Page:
Samson Dadiani – Socialist-Federalist Prince from Chkhorotsku

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Samson Dadiani belonged to the Manucharis branch of the Dadiani Princes

He was born in Moidanakhe (after other versions in Mukhuri) on December 23, 1886 (in the old style). He graduated from the Georgian High School in Tbilisi. In 1908, he graduated from the University of St. Petersburg at the University of St. Petersburg. He was drawn into a revolutionary activity with a student flight.

Samson Dadiani has been a member of the Georgian Socialist-Federalist Revolutionary Party since 1908. In the observation magazines of St. Petersburg, Okhranka is nicknamed “Narzan”.

In 1909 he was arrested in Tbilissi (Georgia) on political grounds.

He was arrested in 1910 along with several Ukrainian members of the student organization and had to spend a week in Okhranka.

In addition to organizational activities, he published articles in Georgian periodicals “S. Dadia “,” S. Da-ni ”,“ S. D. “,” S. Under the pseudonyms of “D”, “Da-ni” and “Shan-Dian”.

In 1913, his study, Public Thoughts in 19th Century Literary Writing, was published in the journal Education; Censorship removed that number, and the editor and author barely escaped arrest.

His lecture – “Unitary and Federal Republic” was published in the main printed body of the Socialist-Federalists – “People’s Case”; He printed letters in the “Domestic Review”.

Member of the Society for the Promotion of Literacy among Georgians since 1915.

In 1917 he was elected a member of the National Council of Georgia.

At the extraordinary session of the National Council of Georgia on May 26, 1918, he signed the Act on the Restoration of State Independence of Georgia;

During 1918 he was a member of the Parliament of the Democratic Republic of Georgia.

From March 12, 1919, he was elected a member of the Constituent Assembly of the Republic of Georgia from the list of the Georgian Socialist-Federalist Revolutionary Party; Was a member of the Labor and Constitutional Commissions.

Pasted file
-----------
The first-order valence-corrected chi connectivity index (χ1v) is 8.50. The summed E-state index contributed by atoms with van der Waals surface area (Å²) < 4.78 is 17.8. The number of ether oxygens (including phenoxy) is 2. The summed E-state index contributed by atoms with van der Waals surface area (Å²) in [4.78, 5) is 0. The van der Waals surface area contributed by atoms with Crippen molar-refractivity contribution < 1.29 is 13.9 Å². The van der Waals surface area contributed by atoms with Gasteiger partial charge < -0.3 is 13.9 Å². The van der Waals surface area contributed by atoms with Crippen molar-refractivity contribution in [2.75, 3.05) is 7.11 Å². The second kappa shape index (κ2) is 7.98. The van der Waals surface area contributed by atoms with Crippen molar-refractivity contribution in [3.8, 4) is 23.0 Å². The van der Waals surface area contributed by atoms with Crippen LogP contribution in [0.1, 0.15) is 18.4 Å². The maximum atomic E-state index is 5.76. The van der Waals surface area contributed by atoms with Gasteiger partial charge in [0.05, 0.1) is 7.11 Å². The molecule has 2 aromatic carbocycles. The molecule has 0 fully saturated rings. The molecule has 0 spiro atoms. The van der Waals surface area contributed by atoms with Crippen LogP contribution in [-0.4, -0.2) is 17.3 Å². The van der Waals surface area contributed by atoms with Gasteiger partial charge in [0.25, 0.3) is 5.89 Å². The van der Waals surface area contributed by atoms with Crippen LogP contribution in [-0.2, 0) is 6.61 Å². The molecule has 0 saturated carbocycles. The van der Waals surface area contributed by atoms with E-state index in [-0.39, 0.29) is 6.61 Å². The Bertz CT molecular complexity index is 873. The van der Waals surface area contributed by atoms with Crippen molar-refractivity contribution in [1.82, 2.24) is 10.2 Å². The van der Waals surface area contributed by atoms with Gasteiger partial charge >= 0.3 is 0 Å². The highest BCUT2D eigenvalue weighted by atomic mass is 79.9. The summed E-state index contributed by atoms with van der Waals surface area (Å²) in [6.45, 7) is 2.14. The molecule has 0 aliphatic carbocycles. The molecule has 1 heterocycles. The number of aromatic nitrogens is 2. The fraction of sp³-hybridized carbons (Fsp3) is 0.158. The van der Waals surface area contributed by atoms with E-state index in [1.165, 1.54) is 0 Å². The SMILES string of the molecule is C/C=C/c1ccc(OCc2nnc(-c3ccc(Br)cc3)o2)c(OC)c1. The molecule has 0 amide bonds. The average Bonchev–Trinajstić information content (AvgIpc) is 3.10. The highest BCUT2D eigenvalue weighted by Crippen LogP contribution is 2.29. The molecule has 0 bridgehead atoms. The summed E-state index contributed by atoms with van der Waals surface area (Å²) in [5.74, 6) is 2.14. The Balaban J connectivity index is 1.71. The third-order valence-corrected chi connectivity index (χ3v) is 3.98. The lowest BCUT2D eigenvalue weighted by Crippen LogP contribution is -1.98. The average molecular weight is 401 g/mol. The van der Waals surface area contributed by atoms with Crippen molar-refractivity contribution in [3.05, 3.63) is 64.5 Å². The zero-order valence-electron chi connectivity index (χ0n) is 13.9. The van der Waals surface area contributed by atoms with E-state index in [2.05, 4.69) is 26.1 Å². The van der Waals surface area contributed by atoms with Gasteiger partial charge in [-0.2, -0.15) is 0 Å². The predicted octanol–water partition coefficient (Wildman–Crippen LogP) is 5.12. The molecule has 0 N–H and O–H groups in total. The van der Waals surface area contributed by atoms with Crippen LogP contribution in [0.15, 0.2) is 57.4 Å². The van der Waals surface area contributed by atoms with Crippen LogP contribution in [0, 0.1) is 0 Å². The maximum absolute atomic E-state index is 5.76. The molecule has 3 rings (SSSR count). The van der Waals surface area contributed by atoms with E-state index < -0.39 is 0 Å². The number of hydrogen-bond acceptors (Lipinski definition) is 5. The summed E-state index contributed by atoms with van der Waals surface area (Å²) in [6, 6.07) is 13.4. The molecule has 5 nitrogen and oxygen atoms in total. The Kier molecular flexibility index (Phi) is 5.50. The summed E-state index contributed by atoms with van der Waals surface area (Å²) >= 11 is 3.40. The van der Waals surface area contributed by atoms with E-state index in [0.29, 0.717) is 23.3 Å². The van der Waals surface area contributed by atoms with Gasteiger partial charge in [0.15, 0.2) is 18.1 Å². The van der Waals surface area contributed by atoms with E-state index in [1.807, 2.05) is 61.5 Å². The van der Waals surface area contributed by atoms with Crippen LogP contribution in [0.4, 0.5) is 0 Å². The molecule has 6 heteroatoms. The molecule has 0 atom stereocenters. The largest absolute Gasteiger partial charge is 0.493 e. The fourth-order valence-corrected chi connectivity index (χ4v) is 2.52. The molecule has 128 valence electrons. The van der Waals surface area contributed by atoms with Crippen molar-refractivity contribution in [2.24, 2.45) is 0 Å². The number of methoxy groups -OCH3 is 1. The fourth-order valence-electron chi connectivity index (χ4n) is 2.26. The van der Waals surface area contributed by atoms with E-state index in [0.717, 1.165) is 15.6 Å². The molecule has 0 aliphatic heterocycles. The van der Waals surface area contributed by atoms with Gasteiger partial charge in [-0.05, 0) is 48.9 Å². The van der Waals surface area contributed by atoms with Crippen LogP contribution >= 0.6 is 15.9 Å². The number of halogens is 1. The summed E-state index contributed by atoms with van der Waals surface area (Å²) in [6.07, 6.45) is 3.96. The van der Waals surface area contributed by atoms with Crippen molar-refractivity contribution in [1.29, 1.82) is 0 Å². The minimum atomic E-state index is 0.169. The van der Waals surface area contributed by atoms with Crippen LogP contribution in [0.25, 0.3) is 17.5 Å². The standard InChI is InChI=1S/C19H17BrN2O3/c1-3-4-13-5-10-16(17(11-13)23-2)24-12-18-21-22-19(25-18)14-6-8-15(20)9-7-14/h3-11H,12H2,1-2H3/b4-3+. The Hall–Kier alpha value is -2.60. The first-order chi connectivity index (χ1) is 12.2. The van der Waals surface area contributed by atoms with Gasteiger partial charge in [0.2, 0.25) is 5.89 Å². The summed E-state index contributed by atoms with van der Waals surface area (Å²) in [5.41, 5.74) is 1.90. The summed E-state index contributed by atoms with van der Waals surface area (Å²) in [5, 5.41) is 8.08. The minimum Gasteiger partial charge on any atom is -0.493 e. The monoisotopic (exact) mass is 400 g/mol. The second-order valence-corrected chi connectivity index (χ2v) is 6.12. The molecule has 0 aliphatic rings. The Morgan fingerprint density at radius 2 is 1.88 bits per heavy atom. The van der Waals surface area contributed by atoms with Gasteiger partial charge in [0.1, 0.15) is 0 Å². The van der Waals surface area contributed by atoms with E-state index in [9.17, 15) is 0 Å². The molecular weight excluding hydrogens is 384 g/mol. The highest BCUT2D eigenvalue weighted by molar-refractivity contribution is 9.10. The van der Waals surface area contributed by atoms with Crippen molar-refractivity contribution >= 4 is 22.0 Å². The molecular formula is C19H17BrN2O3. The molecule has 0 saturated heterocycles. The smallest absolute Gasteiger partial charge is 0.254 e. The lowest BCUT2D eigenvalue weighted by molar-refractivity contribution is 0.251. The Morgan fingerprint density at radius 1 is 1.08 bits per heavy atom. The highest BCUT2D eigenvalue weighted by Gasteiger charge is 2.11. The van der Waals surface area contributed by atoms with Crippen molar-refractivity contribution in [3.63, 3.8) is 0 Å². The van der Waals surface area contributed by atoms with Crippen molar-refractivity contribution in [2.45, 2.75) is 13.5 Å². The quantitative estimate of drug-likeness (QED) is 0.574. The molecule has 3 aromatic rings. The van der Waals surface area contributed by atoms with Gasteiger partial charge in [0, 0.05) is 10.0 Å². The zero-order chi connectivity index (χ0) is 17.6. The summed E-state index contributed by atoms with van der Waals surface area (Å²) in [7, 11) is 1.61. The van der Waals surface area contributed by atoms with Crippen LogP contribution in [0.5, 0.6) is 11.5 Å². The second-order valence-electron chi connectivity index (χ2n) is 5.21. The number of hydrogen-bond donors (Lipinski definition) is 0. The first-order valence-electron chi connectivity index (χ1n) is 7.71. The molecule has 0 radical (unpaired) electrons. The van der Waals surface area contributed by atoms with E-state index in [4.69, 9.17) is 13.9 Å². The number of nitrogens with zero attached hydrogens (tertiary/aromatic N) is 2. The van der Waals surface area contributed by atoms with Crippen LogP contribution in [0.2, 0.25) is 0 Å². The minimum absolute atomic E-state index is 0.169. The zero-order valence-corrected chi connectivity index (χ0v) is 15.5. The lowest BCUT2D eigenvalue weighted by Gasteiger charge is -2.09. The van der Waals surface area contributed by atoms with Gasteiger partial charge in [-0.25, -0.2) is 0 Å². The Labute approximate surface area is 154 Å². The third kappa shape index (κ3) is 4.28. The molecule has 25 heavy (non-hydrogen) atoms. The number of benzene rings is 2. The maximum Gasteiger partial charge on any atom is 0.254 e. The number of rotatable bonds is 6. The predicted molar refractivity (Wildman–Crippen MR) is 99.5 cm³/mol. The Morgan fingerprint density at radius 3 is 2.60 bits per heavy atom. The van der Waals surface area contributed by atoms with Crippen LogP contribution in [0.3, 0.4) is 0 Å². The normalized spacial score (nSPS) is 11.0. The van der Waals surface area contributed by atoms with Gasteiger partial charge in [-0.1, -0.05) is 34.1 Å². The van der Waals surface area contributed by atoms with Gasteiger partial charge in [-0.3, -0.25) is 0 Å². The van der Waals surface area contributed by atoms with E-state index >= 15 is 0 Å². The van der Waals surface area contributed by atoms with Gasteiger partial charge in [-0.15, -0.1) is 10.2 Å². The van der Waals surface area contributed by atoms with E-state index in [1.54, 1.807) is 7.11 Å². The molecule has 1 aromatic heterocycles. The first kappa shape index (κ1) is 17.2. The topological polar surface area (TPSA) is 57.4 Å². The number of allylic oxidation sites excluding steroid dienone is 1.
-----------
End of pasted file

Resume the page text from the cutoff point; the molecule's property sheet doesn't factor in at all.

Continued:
He played an important role in the creation of the Constitution and legislation of Georgia. During his stay in the parliament, an incident took place with Benia Chkhikvishvili, who threatened her with a gun.

After the occupation of the Democratic Republic of Georgia by Soviet Russia in 1921, he remained in Georgia and joined the resistance movement.

In April 1921, he spoke at a funeral service for soldiers and officers who had died defending Tbilisi in the courtyard of a military temple in April 1921, after which the Georgian Emergency Situations Commission (чк) arrested him for several days.

From the end of 1921 he was an active participant in the negotiation process between the parties in order to create a common front against the Bolshevik occupation regime.

In order to prevent the planned anti-Soviet demonstrations against the anniversary of the occupation of Georgia on February 10, 1922, Cheka began arresting leaders and active members of anti-Soviet parties for the purpose of isolation; Samson Dadiani was arrested on February 10, at his home in Tbilisi.

On March 15, 1922, the Georgian Cheka sentenced him to 6 months in solitary confinement. He was sitting in Metekhi’s # 2 “correctional house”, from where he was released on August 22, 1922.

After the establishment of the Independence Committee of Georgia, he was a representative of the Georgian Socialist-Federalist Revolutionary Party in Damkom.

He was arrested for the second time in early February 1923 and spent several weeks in Cheka’s internal prison.

In March 1924, together with the deputies of the Constituent Assembly, Osiko Baratashvili and Kirile Ninidze, Samson Dadiani defended the group of clergymen of the Georgian Orthodox Apostolic Church and the Catholicos-Patriarch Ambrose; The Soviet regime accused them of anti-Soviet propaganda and concealment of ecclesiastical exile.


The Socialist-Federalist Party refused to take part in the uprising when the anti-Soviet uprising began in August 1924 in the Independence Committee.

Samson Dadiani and his wife Nino Gedevanishvili

The Supreme Court of the Georgian SSR convicted Samson Dadiani along with 46 other political prisoners on August 1924 on charges of organizing an anti-Soviet uprising;

The court acquitted him of the charges.

In the following years he lived and worked in Tbilisi; Was a member of the Board of Advocates (Lawyers)

During the Great Soviet Terror, Samson Dadiani was arrested on charges of being a member of a counter-revolutionary underground organization of the Socialist-Federalists.

Samson Dadiani was sentenced to be shot on December 10, 1937.
He was shot on the night of December 11.